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Determining margins on snow operations

Discussion in 'Business Fundamentals' started by Lawn Lad, Dec 6, 2002.

  1. Lawn Lad

    Lawn Lad Senior Member
    Messages: 407

    I'm trying to job cost each storm. It's not that bad. I set up a spread sheet with all of our customers and their per occurence pricing (or if they're seasonal). After each storm I complete this billing summary for the storm which we then use to invoice our customers. On this I also log in the hours spent by the drivers and the de-icer costs.

    This gives me a rough idea of how profitable we were for the storm. However, this does not take into account the seasonal contracts. For residential they have a set fee and have unlimited plows for the season. For commercials we limit the number of plows to 25 after which time they are billed per occurence.

    What I'm wondering is how can I more accurately determine our margins after each storm and still consider the impact of the seasonal contracts? We should recognize the revenue when we earn it. But how do you know how much is earned when you don't know how many snow falls you will have? Right now my gross margins are lower than they truly are since they only account for per occurence pricing and I'd like to know if we're making the margins that I budgeted for... but know them now, not in April of next year at the end of the season.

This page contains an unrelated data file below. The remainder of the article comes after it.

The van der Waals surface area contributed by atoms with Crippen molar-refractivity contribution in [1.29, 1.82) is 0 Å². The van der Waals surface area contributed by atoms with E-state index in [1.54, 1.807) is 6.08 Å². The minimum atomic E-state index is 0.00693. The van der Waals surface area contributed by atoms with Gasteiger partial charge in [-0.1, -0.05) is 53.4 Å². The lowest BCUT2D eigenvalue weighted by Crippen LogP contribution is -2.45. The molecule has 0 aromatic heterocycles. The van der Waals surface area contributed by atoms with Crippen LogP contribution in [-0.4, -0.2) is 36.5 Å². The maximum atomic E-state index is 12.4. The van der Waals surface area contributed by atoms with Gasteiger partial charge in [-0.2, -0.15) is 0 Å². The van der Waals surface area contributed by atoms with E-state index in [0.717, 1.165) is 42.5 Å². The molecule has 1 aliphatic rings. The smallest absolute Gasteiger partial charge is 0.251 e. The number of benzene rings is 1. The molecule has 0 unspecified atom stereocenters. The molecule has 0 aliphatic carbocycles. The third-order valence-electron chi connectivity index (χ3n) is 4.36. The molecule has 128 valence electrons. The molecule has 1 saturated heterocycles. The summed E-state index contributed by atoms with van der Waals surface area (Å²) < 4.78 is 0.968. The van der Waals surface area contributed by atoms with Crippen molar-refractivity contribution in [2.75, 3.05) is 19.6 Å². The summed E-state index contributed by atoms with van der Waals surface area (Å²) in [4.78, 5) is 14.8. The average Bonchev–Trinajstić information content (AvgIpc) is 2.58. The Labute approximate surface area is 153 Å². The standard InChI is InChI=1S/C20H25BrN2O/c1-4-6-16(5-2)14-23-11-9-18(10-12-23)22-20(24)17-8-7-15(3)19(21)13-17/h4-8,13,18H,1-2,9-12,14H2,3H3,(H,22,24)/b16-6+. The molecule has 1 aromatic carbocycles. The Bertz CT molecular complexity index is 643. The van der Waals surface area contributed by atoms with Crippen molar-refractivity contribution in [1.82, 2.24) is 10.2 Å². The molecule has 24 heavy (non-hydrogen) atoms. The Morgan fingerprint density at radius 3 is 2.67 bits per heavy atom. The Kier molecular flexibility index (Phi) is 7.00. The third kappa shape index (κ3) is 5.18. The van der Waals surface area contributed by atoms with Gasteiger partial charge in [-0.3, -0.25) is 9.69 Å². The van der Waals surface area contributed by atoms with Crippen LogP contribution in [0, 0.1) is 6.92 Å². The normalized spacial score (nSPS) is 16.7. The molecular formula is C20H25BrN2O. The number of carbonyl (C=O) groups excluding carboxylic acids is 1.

On the commercials I could take their contract amount and divide by 25 (limit of plows) and then use this number until the end of the season when the final count is completed and then reconcile. As for our flat rate seasonal contracts for residential, for accounting purposes we take 1/5 of the total contract revenue for November through March no matter how much we plow in the various months, but this doesn't apply to the job costing each storm.

    How do you guys job cost? How do you handle seasonal revenue?

    Last edited: Dec 6, 2002

    OBRYANMAINT PlowSite.com Veteran
    from ohio
    Messages: 534

    WE USE THE AVERAGE LIKE YOU DO WITH THE RESIDENTIALS and then for the commercials like you said average with the limit and then add in later it is the only way until the time frame is up(season, month) that you can have a "running" job cost
  3. cutntrim

    cutntrim PlowSite.com - Veteran
    Messages: 248


    You're ahead of 90% of your competition by running over your numbers like you do as it is. Stick with the averages for your seasonals and adjust at the end of the season for next year. It's not as if you can make many changes during the season anyhow.

    I go over every detail/dollar ad nauseum prior to the first snowflake hitting the ground then try to just go with the flow once the snow season is underway. Once the snow is all gone for the year then I'll go over the numbers again, but during the winter there isn't much I can do except try and relax and do the best job I can out there.